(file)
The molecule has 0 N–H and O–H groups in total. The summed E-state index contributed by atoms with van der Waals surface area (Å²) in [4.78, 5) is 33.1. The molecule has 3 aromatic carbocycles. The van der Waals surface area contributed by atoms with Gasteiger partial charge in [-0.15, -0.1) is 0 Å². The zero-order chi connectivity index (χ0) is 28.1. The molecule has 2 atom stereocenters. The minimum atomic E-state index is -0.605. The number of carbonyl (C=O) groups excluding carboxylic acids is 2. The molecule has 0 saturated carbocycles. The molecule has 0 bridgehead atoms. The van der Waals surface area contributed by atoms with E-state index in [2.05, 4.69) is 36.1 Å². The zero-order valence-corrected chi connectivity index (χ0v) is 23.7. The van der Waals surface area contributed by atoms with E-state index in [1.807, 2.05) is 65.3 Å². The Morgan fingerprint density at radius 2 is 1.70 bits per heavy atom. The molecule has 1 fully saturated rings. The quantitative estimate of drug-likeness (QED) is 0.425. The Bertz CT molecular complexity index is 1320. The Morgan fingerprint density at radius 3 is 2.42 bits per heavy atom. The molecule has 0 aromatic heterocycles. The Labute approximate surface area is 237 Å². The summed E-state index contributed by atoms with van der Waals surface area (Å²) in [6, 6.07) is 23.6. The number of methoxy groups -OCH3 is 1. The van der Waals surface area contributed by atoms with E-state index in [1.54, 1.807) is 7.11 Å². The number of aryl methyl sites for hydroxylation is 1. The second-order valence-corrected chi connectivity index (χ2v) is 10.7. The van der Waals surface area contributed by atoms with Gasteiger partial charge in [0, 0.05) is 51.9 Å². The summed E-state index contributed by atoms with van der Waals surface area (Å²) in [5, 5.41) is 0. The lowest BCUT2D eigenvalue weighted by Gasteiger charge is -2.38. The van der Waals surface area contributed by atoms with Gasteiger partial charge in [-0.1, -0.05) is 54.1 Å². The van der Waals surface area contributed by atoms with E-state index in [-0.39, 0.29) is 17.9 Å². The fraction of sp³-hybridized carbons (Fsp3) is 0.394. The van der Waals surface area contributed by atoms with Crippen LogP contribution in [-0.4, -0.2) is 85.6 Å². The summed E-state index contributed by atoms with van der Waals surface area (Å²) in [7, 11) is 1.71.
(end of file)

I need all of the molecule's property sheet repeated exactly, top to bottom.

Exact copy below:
The molecule has 0 N–H and O–H groups in total. The summed E-state index contributed by atoms with van der Waals surface area (Å²) in [4.78, 5) is 33.1. The molecule has 3 aromatic carbocycles. The van der Waals surface area contributed by atoms with Gasteiger partial charge in [-0.15, -0.1) is 0 Å². The zero-order chi connectivity index (χ0) is 28.1. The molecule has 2 atom stereocenters. The minimum atomic E-state index is -0.605. The number of carbonyl (C=O) groups excluding carboxylic acids is 2. The molecule has 0 saturated carbocycles. The molecule has 0 bridgehead atoms. The van der Waals surface area contributed by atoms with E-state index in [2.05, 4.69) is 36.1 Å². The zero-order valence-corrected chi connectivity index (χ0v) is 23.7. The van der Waals surface area contributed by atoms with E-state index in [1.807, 2.05) is 65.3 Å². The Morgan fingerprint density at radius 2 is 1.70 bits per heavy atom. The molecule has 1 fully saturated rings. The quantitative estimate of drug-likeness (QED) is 0.425. The Bertz CT molecular complexity index is 1320. The Morgan fingerprint density at radius 3 is 2.42 bits per heavy atom. The molecule has 0 aromatic heterocycles. The Labute approximate surface area is 237 Å². The summed E-state index contributed by atoms with van der Waals surface area (Å²) in [6, 6.07) is 23.6. The number of methoxy groups -OCH3 is 1. The van der Waals surface area contributed by atoms with E-state index in [1.54, 1.807) is 7.11 Å². The number of aryl methyl sites for hydroxylation is 1. The second-order valence-corrected chi connectivity index (χ2v) is 10.7. The van der Waals surface area contributed by atoms with Gasteiger partial charge in [0, 0.05) is 51.9 Å². The summed E-state index contributed by atoms with van der Waals surface area (Å²) in [5, 5.41) is 0. The lowest BCUT2D eigenvalue weighted by Gasteiger charge is -2.38. The van der Waals surface area contributed by atoms with Gasteiger partial charge in [-0.1, -0.05) is 54.1 Å². The van der Waals surface area contributed by atoms with E-state index in [-0.39, 0.29) is 17.9 Å². The fraction of sp³-hybridized carbons (Fsp3) is 0.394. The van der Waals surface area contributed by atoms with Crippen LogP contribution in [-0.4, -0.2) is 85.6 Å². The summed E-state index contributed by atoms with van der Waals surface area (Å²) in [7, 11) is 1.71.